At the core of the film’s social critique is Gilliam’s insistence that contemporary culture is enslaved by its technologies, which waste more time and resources than they save. The government in Brazil makes things even worse, aiming at total control but achieving zero due to stupidity and incompetence at every level. Look at the computer and television screens, for example—instead of nice big monitors, everyone has cramped little ones clumsily magnified by additional screens in front of them—or at Sam’s telephone, a muddled knot of plugs and wires more like an archaic switchboard than a sleek electronic device. The powers that be—or Central Services, in the government’s deceptively bland jargon—do everything the convoluted way, nothing the obvious way. Horrible explosions recur throughout the story, but despite the government’s constant claims that terrorists are to blame, it’s possible there are no terrorists, just a lot of lethal accidents caused by bungling authorities. This richly ironic idea–that the guardians of civic order are the worst enemies of civic order—resounds throughout the film.
Brazil is as zany and hilarious as the greatest screen comedies, but it’s also as serious and cautionary as two classic dystopian satires to which it bears a family resemblance: Franz Kafka’s The Trial (1925), still the most blood-chilling tale of humanity crushed by bureaucratic overkill, and George Orwell’s Nineteen Eighty-Four (1949), which anticipates the official malice and malpractice so ubiquitous in Brazil, even though Gilliam says he never read it. The sociopolitical message of Brazil is woven into every aspect of its pullulating tapestry. When he first enters his tiny office, for instance, Sam finds that his desk extends through the wall into the next office, forcing him to play tug-of-war with the neighboring clerk for his proper share of desktop—a terrific sight gag, and also a sardonic commentary on the way capitalist culture turns trifling items into ruthlessly contested symbols of status and prestige. To infuse the inescapable bureaucracy into the film’s smallest details, Gilliam went so far as to print innumerable forms, dossiers, certificates, and pieces of stationery emblazoned with official stamps and signatures, right down to documents informing arrested persons how and when their families will be billed for the expense of arresting, jailing, and/or executing them. Propaganda posters (“Don’t Suspect a Friend--Report Him”) and advertisements (“Mellowfields—Top Security Holiday Camps—Relax in a Panic-Free Atmosphere”) are ubiquitous as well.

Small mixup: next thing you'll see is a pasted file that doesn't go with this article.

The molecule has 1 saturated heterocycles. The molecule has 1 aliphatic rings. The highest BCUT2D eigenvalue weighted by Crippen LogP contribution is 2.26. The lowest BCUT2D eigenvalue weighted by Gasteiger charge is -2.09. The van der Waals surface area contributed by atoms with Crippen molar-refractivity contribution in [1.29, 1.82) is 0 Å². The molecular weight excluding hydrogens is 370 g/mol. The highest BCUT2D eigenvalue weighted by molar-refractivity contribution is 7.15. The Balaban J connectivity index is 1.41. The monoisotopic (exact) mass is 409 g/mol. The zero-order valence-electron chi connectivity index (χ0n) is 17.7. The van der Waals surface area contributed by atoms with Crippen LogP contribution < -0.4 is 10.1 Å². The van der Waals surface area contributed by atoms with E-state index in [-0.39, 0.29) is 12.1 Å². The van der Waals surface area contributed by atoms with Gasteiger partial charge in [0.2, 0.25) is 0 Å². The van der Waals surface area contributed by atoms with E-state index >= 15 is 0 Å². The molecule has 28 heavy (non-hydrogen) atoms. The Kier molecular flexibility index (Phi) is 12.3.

I first saw Brazil at one of the under-the-counter screenings Gilliam set up during the distribution tussle, and although I’ve watched it many times since, I never fail to be surprised, delighted, and moved by scenes that grow ever more pungent and evocative. The film’s visionary nature is all the more evident when you remember that it hails from the middle 1980s, when science fiction and fantasy were tending toward escapist blockbusters like Ghostbusters (1984), Back to the Future (1985), and the latest Star Wars and Indiana Jones installments. Brazil has set a high bar for fantasy, science fiction, and social satire ever since, and you can see its influence in everything from Tim Burton’s Batman (1989) and Steven Soderbergh’s Kafka (1991) to Jean-Pierre Jeunet and Marc Caro’s The City of Lost Children (1995) and Alfonso Cuarón’s Children of Men (2006), not to mention the retro-futuristic aesthetics of the “steampunk” design movement. But Brazil stands alone, depicting a society that’s as thrillingly outlandish—and eerily familiar—as any the screen has given us. Rarely has such a badly bungled world been such a breathtaking place to visit.
David Sterritt, chair of the National Society of Film Critics, is chief book critic of Film Quarterly and a film professor at Columbia University and the Maryland Institute College of Art. His writing on Terry Gilliam has appeared in Cineaste, the Christian Science Monitor, and elsewhere, and his books include Terry Gilliam: Interviews, coedited with Lucille Rhodes.